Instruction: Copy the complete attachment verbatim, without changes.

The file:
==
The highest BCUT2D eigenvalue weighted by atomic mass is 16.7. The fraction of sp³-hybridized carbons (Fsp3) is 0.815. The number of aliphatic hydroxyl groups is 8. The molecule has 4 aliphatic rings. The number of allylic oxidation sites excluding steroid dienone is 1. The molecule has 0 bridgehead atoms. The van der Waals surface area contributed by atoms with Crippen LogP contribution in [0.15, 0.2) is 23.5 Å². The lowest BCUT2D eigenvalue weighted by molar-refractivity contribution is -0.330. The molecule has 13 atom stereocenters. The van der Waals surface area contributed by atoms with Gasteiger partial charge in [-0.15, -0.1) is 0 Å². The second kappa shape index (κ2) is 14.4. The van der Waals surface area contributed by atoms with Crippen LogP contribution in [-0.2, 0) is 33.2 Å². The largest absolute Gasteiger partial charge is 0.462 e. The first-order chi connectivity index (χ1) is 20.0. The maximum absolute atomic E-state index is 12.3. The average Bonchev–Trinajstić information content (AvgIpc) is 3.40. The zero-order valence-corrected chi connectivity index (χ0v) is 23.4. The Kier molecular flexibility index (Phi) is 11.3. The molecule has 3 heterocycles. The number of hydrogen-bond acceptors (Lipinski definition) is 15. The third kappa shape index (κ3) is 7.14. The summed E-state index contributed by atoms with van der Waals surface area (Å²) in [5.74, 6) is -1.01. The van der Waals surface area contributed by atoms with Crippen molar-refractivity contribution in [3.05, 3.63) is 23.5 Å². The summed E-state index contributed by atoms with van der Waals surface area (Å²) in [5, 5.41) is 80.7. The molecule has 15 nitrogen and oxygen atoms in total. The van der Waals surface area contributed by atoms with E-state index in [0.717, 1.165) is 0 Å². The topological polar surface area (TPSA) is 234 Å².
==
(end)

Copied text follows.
The highest BCUT2D eigenvalue weighted by atomic mass is 16.7. The fraction of sp³-hybridized carbons (Fsp3) is 0.815. The number of aliphatic hydroxyl groups is 8. The molecule has 4 aliphatic rings. The number of allylic oxidation sites excluding steroid dienone is 1. The molecule has 0 bridgehead atoms. The van der Waals surface area contributed by atoms with Crippen LogP contribution in [0.15, 0.2) is 23.5 Å². The lowest BCUT2D eigenvalue weighted by molar-refractivity contribution is -0.330. The molecule has 13 atom stereocenters. The van der Waals surface area contributed by atoms with Gasteiger partial charge in [-0.15, -0.1) is 0 Å². The second kappa shape index (κ2) is 14.4. The van der Waals surface area contributed by atoms with Crippen LogP contribution in [-0.2, 0) is 33.2 Å². The largest absolute Gasteiger partial charge is 0.462 e. The first-order chi connectivity index (χ1) is 20.0. The maximum absolute atomic E-state index is 12.3. The average Bonchev–Trinajstić information content (AvgIpc) is 3.40. The zero-order valence-corrected chi connectivity index (χ0v) is 23.4. The Kier molecular flexibility index (Phi) is 11.3. The molecule has 3 heterocycles. The number of hydrogen-bond acceptors (Lipinski definition) is 15. The third kappa shape index (κ3) is 7.14. The summed E-state index contributed by atoms with van der Waals surface area (Å²) in [5.74, 6) is -1.01. The van der Waals surface area contributed by atoms with Crippen molar-refractivity contribution in [3.05, 3.63) is 23.5 Å². The summed E-state index contributed by atoms with van der Waals surface area (Å²) in [5, 5.41) is 80.7. The molecule has 15 nitrogen and oxygen atoms in total. The van der Waals surface area contributed by atoms with E-state index in [0.717, 1.165) is 0 Å². The topological polar surface area (TPSA) is 234 Å².